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Detroit — Rookie Tigers pitcher Spencer Turnbull will have to wait until next year to put a halt to his running piece of negative history.

A two-run single by Willians Astudillo off reliever David McKay in the top of the seventh inning insured that Turnbull would not, in his 17th career home start, get his first career win at Comerica Park. 

And when the Minnesota Twins completed the 4-2 victory over the Tigers Tuesday — reducing their magic number to clinch the Central Division title to two — Turnbull had lost for the 12th time at his home park, and 11th time this year.

No pitcher in major league history has lost more home games without a win.

BOX SCORE: Twins 4, Tigers 2

"If he starts reading the paper and seeing the numbers, it could wear on him," Tigers manager Ron Gardenhire said. "But if he doesn't pay attention to that stuff and really watch what he's done — he's started all year in the big leagues.

"It's been a year of experience and it's going to make you grow. That's what you've got to look at. He's had ups and downs and he's learned from all of them. The last two or three starts, he's really been throwing the baseball again."

Turnbull truly deserved a better fate on this night. In his final home start of the season, he held the Twins scoreless on four hits for six innings. It was his best outing in two months.

His two-seam and four-seam fastballs were lively, and he expertly mixed in all three of his secondary pitches — change-up (12), slider (15) and curveball (nine). 

He was at 90 pitches and had a 1-0 lead when Gardenhire sent him back out for the seventh.

"He was dominant in the sixth inning." Gardenhire said. "We asked him how he was doing and he said he felt great. The temperature was perfect. It wasn't hot. Everything was working our way. It was the part of their lineup we felt comfortable with. Then, bang-bang, and we weren't going to leave him longer than that."

His night ended two batters later, after a single by Jake Cave and an excuse-me, opposite-field double that skipped off the bag at third base.

"There was no chance we were taking him out," Gardenhire said. "It didn't work out, but I'd do it again."

Turnbull afterward was struggling to reconcile the strong six innings with the hard-luck ending.

"It's tough because I left not a good situation — I was pretty frustrated there for a little bit," he said. "I thought I did pretty well, but it's hard to be super excited when you give up back-to-back hits and leave runners in scoring position in a 1-0 ballgame. Rough.

"But overall, I've been throwing the ball better these last three starts, compared to the last month and a half. I am happy with that. Just frustrating when you put up zeros all day and then you give up back-to-back hits like that."

What ensued for Gardenhire, though, was a clinic on how you can do everything correctly and still not get the desired result. 

He summoned right-hander David McKay, who had allowed just one run in his last 7 1/3 innings. But Astudillo greeted him with a flared single to left scoring both runners, both runs added to Turnbull's tally.

After McKay hit Jason Castro on a two-strike pitch, lefty Nick Ramirez took over and got two fast outs. With dangerous right-handed hitting Nelson Cruz up and lefty Eddie Rosario on deck, Gardenhire did what every sane baseball manager would do — he issued an intentional pass to Cruz and set up a lefty-lefty match-up with Rosario.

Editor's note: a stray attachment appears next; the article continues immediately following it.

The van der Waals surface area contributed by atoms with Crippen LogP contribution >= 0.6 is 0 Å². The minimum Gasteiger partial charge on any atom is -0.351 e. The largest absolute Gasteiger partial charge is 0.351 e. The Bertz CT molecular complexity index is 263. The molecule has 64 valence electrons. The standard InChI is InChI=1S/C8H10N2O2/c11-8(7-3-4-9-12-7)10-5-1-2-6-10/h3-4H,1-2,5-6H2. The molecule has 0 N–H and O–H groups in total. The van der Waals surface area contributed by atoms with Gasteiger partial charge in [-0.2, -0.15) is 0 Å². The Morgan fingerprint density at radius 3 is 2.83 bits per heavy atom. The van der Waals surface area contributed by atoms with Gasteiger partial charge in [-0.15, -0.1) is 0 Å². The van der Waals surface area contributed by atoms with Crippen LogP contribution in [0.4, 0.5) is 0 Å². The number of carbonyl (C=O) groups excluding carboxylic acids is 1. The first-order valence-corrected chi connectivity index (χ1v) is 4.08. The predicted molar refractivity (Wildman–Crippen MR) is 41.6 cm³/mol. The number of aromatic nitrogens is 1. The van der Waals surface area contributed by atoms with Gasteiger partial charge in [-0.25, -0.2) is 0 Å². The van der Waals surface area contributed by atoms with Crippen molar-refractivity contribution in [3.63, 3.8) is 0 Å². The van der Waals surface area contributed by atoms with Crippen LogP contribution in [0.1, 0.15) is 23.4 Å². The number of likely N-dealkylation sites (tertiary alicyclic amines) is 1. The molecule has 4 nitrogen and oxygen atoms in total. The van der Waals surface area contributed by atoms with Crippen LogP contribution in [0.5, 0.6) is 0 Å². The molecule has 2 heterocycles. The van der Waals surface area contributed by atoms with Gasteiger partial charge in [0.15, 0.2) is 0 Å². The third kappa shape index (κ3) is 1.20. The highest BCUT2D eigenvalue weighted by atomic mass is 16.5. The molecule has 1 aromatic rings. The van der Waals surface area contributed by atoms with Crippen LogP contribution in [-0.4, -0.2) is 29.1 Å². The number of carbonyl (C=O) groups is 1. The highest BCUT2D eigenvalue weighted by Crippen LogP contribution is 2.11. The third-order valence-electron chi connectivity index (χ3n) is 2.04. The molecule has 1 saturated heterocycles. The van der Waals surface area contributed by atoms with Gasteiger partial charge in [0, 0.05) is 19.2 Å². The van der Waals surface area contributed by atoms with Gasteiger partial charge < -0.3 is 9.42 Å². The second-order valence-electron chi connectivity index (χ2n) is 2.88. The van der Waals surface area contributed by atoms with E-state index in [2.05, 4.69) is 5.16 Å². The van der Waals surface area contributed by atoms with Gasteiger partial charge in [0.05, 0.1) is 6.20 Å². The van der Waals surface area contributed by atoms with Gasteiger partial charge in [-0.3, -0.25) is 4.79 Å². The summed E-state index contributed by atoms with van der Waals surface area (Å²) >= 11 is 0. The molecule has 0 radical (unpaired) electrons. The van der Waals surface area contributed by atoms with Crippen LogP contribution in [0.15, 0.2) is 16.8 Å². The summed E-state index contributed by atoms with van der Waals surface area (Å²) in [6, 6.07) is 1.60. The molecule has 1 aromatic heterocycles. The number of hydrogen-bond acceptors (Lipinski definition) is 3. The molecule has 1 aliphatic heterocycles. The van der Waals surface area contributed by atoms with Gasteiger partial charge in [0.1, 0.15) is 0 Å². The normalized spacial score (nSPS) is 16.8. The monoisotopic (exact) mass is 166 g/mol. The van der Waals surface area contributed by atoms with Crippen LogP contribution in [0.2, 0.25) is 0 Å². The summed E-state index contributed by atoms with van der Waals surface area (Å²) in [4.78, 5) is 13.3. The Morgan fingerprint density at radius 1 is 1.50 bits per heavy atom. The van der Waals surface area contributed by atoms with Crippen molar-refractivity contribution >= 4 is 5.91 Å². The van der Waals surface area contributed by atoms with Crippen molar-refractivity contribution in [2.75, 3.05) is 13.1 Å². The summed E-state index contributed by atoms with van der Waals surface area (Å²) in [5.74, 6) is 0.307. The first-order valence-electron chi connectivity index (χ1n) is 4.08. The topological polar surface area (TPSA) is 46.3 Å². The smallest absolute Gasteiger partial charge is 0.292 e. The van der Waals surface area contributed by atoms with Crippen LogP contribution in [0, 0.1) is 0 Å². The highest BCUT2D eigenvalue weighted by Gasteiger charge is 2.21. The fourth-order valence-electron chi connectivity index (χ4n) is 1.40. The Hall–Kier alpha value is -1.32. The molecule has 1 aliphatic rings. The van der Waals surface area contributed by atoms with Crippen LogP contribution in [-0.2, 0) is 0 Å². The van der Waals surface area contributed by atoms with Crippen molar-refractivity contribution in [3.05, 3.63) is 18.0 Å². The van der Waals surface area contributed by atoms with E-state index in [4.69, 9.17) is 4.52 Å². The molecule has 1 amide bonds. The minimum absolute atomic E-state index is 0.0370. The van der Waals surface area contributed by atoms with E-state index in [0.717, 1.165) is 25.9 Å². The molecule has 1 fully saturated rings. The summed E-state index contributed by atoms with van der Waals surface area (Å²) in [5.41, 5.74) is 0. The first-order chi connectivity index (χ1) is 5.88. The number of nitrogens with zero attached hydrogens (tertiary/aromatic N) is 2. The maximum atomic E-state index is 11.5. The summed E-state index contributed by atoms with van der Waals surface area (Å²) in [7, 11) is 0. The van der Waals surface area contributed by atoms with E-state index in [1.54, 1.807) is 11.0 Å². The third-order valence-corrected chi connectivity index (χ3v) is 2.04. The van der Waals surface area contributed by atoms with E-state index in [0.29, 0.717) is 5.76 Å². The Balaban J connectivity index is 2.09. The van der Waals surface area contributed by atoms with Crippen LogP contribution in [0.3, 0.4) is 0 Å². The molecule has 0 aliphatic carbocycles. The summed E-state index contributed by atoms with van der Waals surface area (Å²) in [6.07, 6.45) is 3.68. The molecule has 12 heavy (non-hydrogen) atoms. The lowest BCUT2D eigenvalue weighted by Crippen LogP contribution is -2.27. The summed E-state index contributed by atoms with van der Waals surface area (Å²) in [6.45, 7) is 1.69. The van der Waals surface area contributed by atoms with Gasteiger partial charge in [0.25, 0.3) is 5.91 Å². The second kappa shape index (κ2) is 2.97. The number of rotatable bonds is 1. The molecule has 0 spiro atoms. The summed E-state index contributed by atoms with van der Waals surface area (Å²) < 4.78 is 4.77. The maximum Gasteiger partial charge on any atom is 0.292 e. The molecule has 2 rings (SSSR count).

"Rosario's numbers are about even against lefties and righties and Ramirez's numbers are about even," Gardenhire said. "We don't have that guy who is going to come in and just blow away left-handed hitters. But Ramirez is smart, he knows how to get people out."

Ramirez threw Rosario a cutter and Rosario muscled it into left field, a two-run double to make it a 4-1 game.

"He's a good hitter," Gardenhire said. "And he likes challenges, I knew that. When I walked a guy ahead of him I know what he does — 'OK, you got me now.' That's what you want in a baseball player.

"But Cruz wasn't going to hit there. He just wasn't."

The Tigers, meanwhile, continued their season-long inability to solve Twins starter Jake Odorizzi. He had already beaten them three times this season, the Tigers managing four runs in 18 innings.

They did push a run across in the first inning. Dawel Lugo doubled, went to third on a perfectly-placed bunt single by Harold Castro and a sacrifice fly by Jeimer Candelario.

But that was it.

Over the next five innings, the Tigers mustered only a walk against Odorizzi. He punched out seven in six innings.

Odorizzi came out to start the bottom of the seventh, but he seemed in some discomfort. The Twins trainer quickly pulled him from the game and it was revealed later he was dealing with a tight left hamstring.

Right-hander Kyle Gibson took over. The Twins had scratched first baseman Marwin Gonzalez right before the game with an oblique strain.

Gibson wasn't nearly the mystery that Odorrizi has been. Willi Castro and Lugo both doubled in the eighth, cutting the lead to 4-2. 

In 28 games since Aug. 23, Lugo is hitting .317 (34-for-107) with seven doubles, a triple and five home runs. 

"We played a nice ballgame tonight," Gardenhire said. "Turnbull was wonderful. He got into the seventh and we hadn't done that in a while. He gave up a couple of hits, one hit off the top of the bag, little unlucky and then the bullpen came in it got a little goofy.

"But that's what those guys (Twins) do. We held them to four runs and they score millions. Just had one inning get away from us." 

Twitter @cmccosky

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